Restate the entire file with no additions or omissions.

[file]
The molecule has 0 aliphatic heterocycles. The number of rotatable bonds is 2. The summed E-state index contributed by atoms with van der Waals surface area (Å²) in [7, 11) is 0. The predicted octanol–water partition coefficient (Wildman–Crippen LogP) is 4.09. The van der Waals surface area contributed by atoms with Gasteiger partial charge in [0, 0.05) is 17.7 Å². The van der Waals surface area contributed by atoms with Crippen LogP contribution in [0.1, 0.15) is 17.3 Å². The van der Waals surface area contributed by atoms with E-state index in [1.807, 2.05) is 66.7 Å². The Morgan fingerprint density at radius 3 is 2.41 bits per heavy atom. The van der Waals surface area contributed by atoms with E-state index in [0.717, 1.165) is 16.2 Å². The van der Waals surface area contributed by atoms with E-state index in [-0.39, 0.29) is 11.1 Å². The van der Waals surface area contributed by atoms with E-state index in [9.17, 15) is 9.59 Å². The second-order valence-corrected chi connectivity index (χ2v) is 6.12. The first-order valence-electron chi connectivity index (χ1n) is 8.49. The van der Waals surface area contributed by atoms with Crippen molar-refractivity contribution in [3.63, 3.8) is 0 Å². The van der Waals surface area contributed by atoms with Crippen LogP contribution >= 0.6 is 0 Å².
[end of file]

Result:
The molecule has 0 aliphatic heterocycles. The number of rotatable bonds is 2. The summed E-state index contributed by atoms with van der Waals surface area (Å²) in [7, 11) is 0. The predicted octanol–water partition coefficient (Wildman–Crippen LogP) is 4.09. The van der Waals surface area contributed by atoms with Gasteiger partial charge in [0, 0.05) is 17.7 Å². The van der Waals surface area contributed by atoms with Crippen LogP contribution in [0.1, 0.15) is 17.3 Å². The van der Waals surface area contributed by atoms with E-state index in [1.807, 2.05) is 66.7 Å². The Morgan fingerprint density at radius 3 is 2.41 bits per heavy atom. The van der Waals surface area contributed by atoms with E-state index in [0.717, 1.165) is 16.2 Å². The van der Waals surface area contributed by atoms with E-state index in [-0.39, 0.29) is 11.1 Å². The van der Waals surface area contributed by atoms with E-state index in [9.17, 15) is 9.59 Å². The second-order valence-corrected chi connectivity index (χ2v) is 6.12. The first-order valence-electron chi connectivity index (χ1n) is 8.49. The van der Waals surface area contributed by atoms with Crippen molar-refractivity contribution in [3.63, 3.8) is 0 Å². The van der Waals surface area contributed by atoms with Crippen LogP contribution >= 0.6 is 0 Å².